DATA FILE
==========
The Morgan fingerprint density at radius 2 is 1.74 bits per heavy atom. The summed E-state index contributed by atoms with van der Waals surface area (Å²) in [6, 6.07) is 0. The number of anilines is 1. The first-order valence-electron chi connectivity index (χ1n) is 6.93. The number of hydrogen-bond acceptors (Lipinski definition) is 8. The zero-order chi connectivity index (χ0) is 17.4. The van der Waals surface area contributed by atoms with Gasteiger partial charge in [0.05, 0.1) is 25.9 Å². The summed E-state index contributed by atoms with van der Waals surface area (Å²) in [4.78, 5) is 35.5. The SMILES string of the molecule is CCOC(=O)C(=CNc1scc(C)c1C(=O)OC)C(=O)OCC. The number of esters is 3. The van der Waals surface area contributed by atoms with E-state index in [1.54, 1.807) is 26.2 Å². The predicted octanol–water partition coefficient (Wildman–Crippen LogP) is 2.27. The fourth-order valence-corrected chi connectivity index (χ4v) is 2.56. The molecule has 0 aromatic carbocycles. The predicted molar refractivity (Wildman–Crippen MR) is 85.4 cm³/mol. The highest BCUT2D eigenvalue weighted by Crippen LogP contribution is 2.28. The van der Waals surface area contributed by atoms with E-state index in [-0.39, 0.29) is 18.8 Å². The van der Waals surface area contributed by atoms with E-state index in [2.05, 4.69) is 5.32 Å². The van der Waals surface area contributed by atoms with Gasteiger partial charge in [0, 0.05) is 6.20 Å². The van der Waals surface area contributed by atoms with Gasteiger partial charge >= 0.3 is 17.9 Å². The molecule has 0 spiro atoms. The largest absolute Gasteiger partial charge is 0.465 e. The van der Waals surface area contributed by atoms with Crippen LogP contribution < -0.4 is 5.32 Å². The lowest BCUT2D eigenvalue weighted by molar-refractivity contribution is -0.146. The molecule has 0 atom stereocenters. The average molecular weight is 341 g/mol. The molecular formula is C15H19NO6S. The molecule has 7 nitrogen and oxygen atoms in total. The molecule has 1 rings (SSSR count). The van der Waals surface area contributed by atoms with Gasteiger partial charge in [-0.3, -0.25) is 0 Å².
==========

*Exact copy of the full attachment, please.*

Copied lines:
The Morgan fingerprint density at radius 2 is 1.74 bits per heavy atom. The summed E-state index contributed by atoms with van der Waals surface area (Å²) in [6, 6.07) is 0. The number of anilines is 1. The first-order valence-electron chi connectivity index (χ1n) is 6.93. The number of hydrogen-bond acceptors (Lipinski definition) is 8. The zero-order chi connectivity index (χ0) is 17.4. The van der Waals surface area contributed by atoms with Gasteiger partial charge in [0.05, 0.1) is 25.9 Å². The summed E-state index contributed by atoms with van der Waals surface area (Å²) in [4.78, 5) is 35.5. The SMILES string of the molecule is CCOC(=O)C(=CNc1scc(C)c1C(=O)OC)C(=O)OCC. The number of esters is 3. The van der Waals surface area contributed by atoms with E-state index in [1.54, 1.807) is 26.2 Å². The predicted octanol–water partition coefficient (Wildman–Crippen LogP) is 2.27. The fourth-order valence-corrected chi connectivity index (χ4v) is 2.56. The molecule has 0 aromatic carbocycles. The predicted molar refractivity (Wildman–Crippen MR) is 85.4 cm³/mol. The highest BCUT2D eigenvalue weighted by Crippen LogP contribution is 2.28. The van der Waals surface area contributed by atoms with E-state index in [-0.39, 0.29) is 18.8 Å². The van der Waals surface area contributed by atoms with E-state index in [2.05, 4.69) is 5.32 Å². The van der Waals surface area contributed by atoms with Gasteiger partial charge in [0, 0.05) is 6.20 Å². The van der Waals surface area contributed by atoms with Gasteiger partial charge >= 0.3 is 17.9 Å². The molecule has 0 spiro atoms. The largest absolute Gasteiger partial charge is 0.465 e. The van der Waals surface area contributed by atoms with Crippen LogP contribution < -0.4 is 5.32 Å². The lowest BCUT2D eigenvalue weighted by molar-refractivity contribution is -0.146. The molecule has 0 atom stereocenters. The average molecular weight is 341 g/mol. The molecular formula is C15H19NO6S. The molecule has 7 nitrogen and oxygen atoms in total. The molecule has 1 rings (SSSR count). The van der Waals surface area contributed by atoms with Gasteiger partial charge in [-0.3, -0.25) is 0 Å².